Tourism Marketing Focuses Online

Tourism, Culture and Heritage (To Jan. 7)

April 24, 2007 11:17 AM

Nova Scotia is taking its online tourism marketing to a new level with innovative new tools such as Google Earth Nova Scotia to reach the 70 per cent of tourists who use the Internet for travel planning.

The 2007 tourism marketing campaign was launched at Stanfield International Airport today, April 24. The location reflected the province's new tourism plan that includes a gateway strategy with an increased focus on markets that have direct air access to Nova Scotia.

The plan, New Realities, New Directions, was introduced in December. It also includes a courtship strategy that drives customers to novascotia.com for engaging samples of unique Nova Scotia experiences, as well as a strategy to continue developing those experiences to build the province's tourism brand.

"Since most of our potential visitors are shopping for Nova Scotia information online, we're putting ourselves right in front of them on popular websites and making it easier to buy Nova Scotia experiences online," said Len Goucher, Minister of Tourism, Culture and Heritage. "Nova Scotians don't get to see the entire scope of our marketing in target markets, so were proud to share this campaign and show the full extent of what we do to promote Nova Scotia as a vacation destination."

The tourism plan was developed through the industry-led Tourism Partnership Council.

"The new tourism plan and this marketing campaign are very much a reflection of our industry's knowledge of, and experience with, today's traveler," said Chris Millier, council chair. "This is the direction we need to take to ensure Nova Scotia businesses continue to grow in today's highly competitive global tourism industry."

The marketing campaign delivers the customer courtship component of the tourism plan. This component is summed up in three words: lure, sample, buy.

A wide variety of advertising will lure potential visitors to novascotia.com. Examples of print advertising include The Globe and Mail, New York Times, National Geographic, Canadian Living, Smithsonian, and Food and Wine. Ads will appear on many of these publications' websites, as well as on Google and Google Canada, AOL, Canoe and Yahoo. Television ads are airing in Atlantic Canada -- Nova Scotia's largest market -- from May to October. They will also air in Ontario, Calgary and the northeastern United States early in the season.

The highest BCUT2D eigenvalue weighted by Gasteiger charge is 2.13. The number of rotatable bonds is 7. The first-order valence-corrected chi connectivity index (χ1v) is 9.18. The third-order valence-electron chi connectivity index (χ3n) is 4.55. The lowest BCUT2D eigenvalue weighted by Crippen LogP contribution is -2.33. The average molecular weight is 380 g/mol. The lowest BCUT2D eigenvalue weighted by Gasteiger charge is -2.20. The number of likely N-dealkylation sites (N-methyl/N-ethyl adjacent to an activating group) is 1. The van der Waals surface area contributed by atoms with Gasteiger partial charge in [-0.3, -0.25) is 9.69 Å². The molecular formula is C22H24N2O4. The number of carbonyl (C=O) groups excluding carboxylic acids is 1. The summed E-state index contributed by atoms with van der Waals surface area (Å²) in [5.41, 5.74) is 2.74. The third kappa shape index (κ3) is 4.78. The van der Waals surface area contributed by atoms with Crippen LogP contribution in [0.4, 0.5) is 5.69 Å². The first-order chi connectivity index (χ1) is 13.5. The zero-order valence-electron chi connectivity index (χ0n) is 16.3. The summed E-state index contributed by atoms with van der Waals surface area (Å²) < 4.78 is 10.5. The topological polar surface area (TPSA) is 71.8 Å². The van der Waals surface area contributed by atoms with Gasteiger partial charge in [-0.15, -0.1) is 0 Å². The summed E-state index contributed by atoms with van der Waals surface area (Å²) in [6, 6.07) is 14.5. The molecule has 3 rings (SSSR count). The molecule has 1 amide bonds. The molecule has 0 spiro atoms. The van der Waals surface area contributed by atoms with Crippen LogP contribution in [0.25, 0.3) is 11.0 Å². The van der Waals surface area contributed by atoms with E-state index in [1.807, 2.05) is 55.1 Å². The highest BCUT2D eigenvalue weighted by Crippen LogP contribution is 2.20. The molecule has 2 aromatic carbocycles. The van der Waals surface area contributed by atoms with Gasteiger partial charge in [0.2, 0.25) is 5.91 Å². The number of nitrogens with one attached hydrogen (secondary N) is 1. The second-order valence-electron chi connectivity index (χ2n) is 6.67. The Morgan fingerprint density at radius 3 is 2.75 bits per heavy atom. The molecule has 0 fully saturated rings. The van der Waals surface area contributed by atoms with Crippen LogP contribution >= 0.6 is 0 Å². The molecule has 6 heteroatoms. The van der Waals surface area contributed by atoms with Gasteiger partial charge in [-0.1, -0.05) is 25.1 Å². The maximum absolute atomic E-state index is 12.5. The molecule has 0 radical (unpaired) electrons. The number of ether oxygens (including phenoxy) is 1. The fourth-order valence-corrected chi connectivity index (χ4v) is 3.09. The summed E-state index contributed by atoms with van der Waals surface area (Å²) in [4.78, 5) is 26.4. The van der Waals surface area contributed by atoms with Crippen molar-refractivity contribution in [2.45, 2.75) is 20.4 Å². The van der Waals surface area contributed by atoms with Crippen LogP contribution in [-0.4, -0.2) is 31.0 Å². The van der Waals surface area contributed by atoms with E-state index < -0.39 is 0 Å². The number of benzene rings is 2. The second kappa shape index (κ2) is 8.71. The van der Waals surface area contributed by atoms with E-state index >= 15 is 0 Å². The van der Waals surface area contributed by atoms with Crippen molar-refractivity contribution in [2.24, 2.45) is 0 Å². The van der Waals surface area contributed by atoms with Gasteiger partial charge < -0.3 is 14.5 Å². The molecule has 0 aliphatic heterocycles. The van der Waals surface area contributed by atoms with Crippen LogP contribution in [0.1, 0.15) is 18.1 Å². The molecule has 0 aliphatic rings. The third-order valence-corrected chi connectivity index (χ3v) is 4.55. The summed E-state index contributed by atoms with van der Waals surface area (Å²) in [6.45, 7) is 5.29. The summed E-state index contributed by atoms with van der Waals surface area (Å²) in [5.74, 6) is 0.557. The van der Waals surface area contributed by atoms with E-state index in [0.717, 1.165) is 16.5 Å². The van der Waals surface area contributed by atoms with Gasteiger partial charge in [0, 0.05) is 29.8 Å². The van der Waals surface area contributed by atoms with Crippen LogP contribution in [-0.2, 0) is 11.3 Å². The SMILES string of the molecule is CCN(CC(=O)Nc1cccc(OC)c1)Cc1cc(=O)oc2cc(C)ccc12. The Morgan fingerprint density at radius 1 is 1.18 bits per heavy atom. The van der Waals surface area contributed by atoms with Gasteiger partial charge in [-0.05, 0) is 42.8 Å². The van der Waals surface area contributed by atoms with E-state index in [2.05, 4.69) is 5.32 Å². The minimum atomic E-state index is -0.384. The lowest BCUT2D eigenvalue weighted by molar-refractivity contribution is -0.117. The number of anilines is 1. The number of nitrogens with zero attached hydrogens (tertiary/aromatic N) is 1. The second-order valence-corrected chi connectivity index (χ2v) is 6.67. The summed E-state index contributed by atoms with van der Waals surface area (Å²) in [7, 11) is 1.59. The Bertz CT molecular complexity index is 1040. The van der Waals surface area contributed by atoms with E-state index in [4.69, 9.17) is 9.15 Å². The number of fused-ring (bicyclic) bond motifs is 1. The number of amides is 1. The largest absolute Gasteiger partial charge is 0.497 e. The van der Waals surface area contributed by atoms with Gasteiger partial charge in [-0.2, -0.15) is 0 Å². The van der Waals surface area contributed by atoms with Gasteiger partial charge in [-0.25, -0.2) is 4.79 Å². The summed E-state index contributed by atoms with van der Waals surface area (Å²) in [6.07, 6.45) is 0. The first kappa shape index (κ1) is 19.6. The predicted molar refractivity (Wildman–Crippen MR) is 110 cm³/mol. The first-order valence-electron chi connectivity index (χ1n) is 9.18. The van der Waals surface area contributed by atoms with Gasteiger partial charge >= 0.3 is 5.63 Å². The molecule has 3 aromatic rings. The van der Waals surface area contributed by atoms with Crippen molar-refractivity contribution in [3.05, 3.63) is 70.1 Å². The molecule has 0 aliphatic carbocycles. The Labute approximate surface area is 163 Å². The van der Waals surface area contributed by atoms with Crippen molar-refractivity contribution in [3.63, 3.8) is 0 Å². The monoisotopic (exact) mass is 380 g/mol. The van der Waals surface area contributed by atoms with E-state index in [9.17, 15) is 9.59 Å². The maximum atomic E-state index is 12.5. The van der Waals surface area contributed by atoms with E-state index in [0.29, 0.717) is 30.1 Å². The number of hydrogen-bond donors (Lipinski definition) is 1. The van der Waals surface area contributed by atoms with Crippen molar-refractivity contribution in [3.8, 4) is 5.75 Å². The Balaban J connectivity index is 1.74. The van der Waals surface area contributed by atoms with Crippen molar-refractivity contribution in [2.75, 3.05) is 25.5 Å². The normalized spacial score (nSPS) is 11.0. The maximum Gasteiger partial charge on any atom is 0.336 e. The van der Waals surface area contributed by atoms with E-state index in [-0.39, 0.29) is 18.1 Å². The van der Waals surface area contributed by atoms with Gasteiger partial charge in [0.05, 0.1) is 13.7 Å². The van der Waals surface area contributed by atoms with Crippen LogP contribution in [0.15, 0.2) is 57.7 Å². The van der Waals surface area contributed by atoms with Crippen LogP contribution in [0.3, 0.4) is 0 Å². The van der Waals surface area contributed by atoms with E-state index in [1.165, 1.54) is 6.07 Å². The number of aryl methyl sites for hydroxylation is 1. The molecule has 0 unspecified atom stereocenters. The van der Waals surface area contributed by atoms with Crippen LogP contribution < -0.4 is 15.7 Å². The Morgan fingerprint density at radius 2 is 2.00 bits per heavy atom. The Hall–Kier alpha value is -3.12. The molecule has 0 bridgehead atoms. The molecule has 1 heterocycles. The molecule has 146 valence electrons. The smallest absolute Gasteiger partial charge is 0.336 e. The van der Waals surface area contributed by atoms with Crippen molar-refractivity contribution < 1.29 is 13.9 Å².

Once lured to the website, potential visitors will sample unique Nova Scotia experiences and can book vacation packages online. There are 17 video vignettes, grouped by core experience, on the website. They are accessible from the home page and give visitors enticing samples of Nova Scotia, from Celtic music and wine and cuisine, to motorcycling and surfing. More vignettes will be added.

Potential visitors can also explore these experiences through Google Earth Nova Scotia. The province is among the first to use the technology as a tourism marketing tool. Visitors to novascotia.com can download data placing more than 100 Nova Scotia experiences, represented by tartan dots, across the province. By clicking on the dots, people can learn about cycling the Cabot Trail, touring vineyards in the Annapolis Valley, seeing Bluenose II in its home port of Lunenburg, and more. Seventeen of the locators link to corresponding vignettes on the website.

Potential visitors can also sample Nova Scotia experiences through promotional events in target markets. The department will run an event with a kitchen party theme in Ottawa, featuring the core experiences of cuisine, music and culture. The department will also kick off the Parks Arts summer concert series and promote Nova Scotia's genealogical connections in Boston.

The department has seven consumer trade shows on its schedule, including SaltScapes from April 27 to 29 in Halifax. It has also participated in a wide variety of travel trade shows selling Nova Scotia as a destination to tour operators. Staff are working aggressively to ensure travel media publish free editorial information promoting Nova Scotia.

The department will monitor the season through industry partners and its comprehensive system for reporting tourism statistics. The system includes counting overnight visitors -- excluding Nova Scotia residents -- at all entry points to the province and gathering the number of room nights sold from licensed accommodation operators.

Detailed tourism statistics are posted regularly on the Department of Tourism, Culture and Heritage website at www.gov.ns.ca/dtc/pubs/insights .


FOR BROADCAST USE:

     Nova Scotia is taking its online tourism marketing to a new

level with innovative new tools such as Google Earth Nova Scotia

to reach the 70 per cent of tourists who use the Internet for

travel planning.

     Tourism Culture and Heritage Minister Len Goucher says most

potential visitors are shopping for Nova Scotia information

online, so the campaign puts the province right in front of them

on popular websites and makes it easier to buy Nova Scotia

experiences online.

     Visitors to Nova Scotia dot com can sample unique Nova

Scotia experiences through 17 video vignettes on Celtic music,

wine and cuisine, motorcycling, surfing and more.

     They can also explore more than 100 experiences by

downloading Nova Scotia data onto Google Earth.

     The campaign includes other advertising, consumer trade

shows, and work with travel media and tour operators to promote

the province.

     The 2007 tourism marketing campaign was launched at

Stanfield International Airport today (April 24th) to reflect the

province's increased focus on gateway markets that have direct

air access to Nova Scotia.

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Media Contact: Adèle Poirier
              Tourism, Culture and Heritage
              902-424-4819
              E-mail: poiriea@gov.ns.ca